The City of Seattle is looking for candidates to serve on the Seattle Planning Commission beginning in April 2016. Planning Commission members are appointed by the Mayor or the City Council and may serve up to two consecutive, three-year terms. This year, three positions will be open in total; all appointed by the Mayor and confirmed by the full City Council.
Today the Seattle Planning Commission released Housing Seattle, a report that analyzes housing information from the Census, American Community Survey as well as market data.
“The action strategy we put forward today will help Seattle address important gaps in our housing market and disparities among certain segments of the population,” stated Planning Commission Chair Leslie Miller, “Seattle is a stronger, more prosperous city if we have diversity in people who live and work here.”
You’re invited to the release of a new report, Housing Seattle, by the Seattle Planning Commission. This report includes data-driven insights on progress towards meeting Seattle’s housing goals. It also includes findings, recommendations, and priorities for City housing policies and programs.
Radhika Nair was appointed by Seattle City Council to the Seattle Planning Commission in 2010.
Born in Thiruvananthapuram (Trivandrum) a 3000-year old city in Kerala state, in tropical southwest India, you might wonder, as I did, how Radhika Nair found herself in Seattle. It’s a tale worth hearing, for it helps one see what a gift it is to have her as a planning commissioner in Seattle.
Mayor Mike McGinn is looking for a new Seattle Design Commission member to fill the licensed engineer position. A transportation engineer is preferred. The term will start on March 1, 2011 and extend through February 2013, with the possibility of renewing for another two year term.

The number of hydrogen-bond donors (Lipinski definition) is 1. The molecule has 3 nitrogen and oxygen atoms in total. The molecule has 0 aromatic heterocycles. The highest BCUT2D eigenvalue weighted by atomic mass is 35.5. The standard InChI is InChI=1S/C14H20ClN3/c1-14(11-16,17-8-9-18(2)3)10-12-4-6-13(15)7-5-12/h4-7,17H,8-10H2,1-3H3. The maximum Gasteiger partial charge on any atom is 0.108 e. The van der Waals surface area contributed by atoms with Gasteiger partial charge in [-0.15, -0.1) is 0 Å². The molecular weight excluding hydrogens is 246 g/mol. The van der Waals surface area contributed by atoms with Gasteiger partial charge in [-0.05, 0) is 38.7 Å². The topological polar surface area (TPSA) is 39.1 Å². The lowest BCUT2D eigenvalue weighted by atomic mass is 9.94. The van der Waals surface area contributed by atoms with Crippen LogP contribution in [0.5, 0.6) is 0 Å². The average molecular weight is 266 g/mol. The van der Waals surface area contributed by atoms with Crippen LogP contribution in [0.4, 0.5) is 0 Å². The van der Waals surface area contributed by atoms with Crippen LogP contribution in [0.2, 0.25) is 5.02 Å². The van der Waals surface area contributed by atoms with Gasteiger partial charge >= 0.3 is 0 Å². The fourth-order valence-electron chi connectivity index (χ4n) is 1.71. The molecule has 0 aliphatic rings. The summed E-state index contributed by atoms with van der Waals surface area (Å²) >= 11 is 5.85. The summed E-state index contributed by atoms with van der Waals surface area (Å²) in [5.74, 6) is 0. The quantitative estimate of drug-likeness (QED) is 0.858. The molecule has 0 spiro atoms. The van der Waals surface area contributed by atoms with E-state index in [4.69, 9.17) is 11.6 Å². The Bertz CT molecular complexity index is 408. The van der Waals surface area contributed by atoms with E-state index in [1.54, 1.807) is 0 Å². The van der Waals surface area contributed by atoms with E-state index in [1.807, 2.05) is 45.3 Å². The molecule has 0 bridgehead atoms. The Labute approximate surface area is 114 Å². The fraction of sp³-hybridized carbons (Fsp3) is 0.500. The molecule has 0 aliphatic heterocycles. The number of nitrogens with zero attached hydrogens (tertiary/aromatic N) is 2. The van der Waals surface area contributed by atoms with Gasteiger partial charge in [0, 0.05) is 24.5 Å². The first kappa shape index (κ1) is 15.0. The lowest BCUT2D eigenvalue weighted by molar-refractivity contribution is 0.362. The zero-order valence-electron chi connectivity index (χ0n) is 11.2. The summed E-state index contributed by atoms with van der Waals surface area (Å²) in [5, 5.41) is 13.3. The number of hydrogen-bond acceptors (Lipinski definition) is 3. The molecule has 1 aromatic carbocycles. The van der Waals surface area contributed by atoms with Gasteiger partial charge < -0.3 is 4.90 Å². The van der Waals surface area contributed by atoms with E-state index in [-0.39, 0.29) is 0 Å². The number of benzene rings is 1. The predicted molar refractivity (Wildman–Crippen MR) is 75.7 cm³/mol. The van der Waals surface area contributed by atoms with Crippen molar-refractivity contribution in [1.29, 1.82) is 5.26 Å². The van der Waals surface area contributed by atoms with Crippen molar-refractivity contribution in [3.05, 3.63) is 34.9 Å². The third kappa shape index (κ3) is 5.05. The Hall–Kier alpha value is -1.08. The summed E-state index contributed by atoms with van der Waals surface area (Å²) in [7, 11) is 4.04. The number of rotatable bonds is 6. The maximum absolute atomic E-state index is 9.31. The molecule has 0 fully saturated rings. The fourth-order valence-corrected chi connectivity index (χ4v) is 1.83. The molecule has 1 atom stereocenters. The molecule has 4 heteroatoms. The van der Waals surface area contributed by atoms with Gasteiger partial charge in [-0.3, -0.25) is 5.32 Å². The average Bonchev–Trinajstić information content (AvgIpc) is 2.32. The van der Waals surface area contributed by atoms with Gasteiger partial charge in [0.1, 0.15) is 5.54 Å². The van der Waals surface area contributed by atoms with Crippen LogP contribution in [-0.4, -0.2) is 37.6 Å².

On Tuesday, November 16, 2010, at Pyramid Alehouse, the Seattle Planning Commission unveiled its much anticipated report, “Seattle Transit Communities – Integrating Neighborhoods With Transit.”
City of Seattle has won a Judges Merit Award for its innovative civic engagement efforts for Neighborhood Planning Updates and Status Check. Gov. Chris Gregoire announced the winners of her 2010 Smart Communities Awards for creating livable communities in Washington State.
The Seattle Planning Commission is comprised of 16 volunteers, all of whom are appointed by the Mayor or the City Council. The commission is an independent and objective body that advises the Mayor, City Council and City departments on “broad planning goals, policies and plans for…development of the city.” We are the stewards of the City’s Comprehensive Plan and are deeply involved in citywide and neighborhood planning activities.
After conducting a comprehensive status check on 24 of Seattle’s Neighborhood Plans, the Seattle Planning Commission released Findings & Recommendations: Future Neighborhood Plan Updates on April 8, 2010. During a lengthy deliberative process, commissioners recorded neighbors’ comments and concerns in citywide meetings and reviewed the feedback submitted by nearly 5,000 constituents in an online forum designed to broaden the participation pool. Adding their own expertise and viewing the findings through an objective lens, the commissioners were able to formulate a set of recommendations and findings to help guide city officials and neighbors as the neighborhood plan process moves forward.
During June and July, many neighbors joined in meetings and many other hundreds participated in on line questionnaires to review the Draft Neighborhood Status Reports and comment on changes— good, bad, and unexpected —that have occurred since Seattle’s Neighborhood Plans were written in the late 90’s. … The Neighborhood Plan Advisory Committee (NPAC) and the Seattle Planning Commission want to report back to you on the trends that emerged so far and to get your help to identify the continuing priorities and new issues that should be emphasized in the final Status Reports and a State of the Neighborhood Report that will be presented to the City Council and Mayor.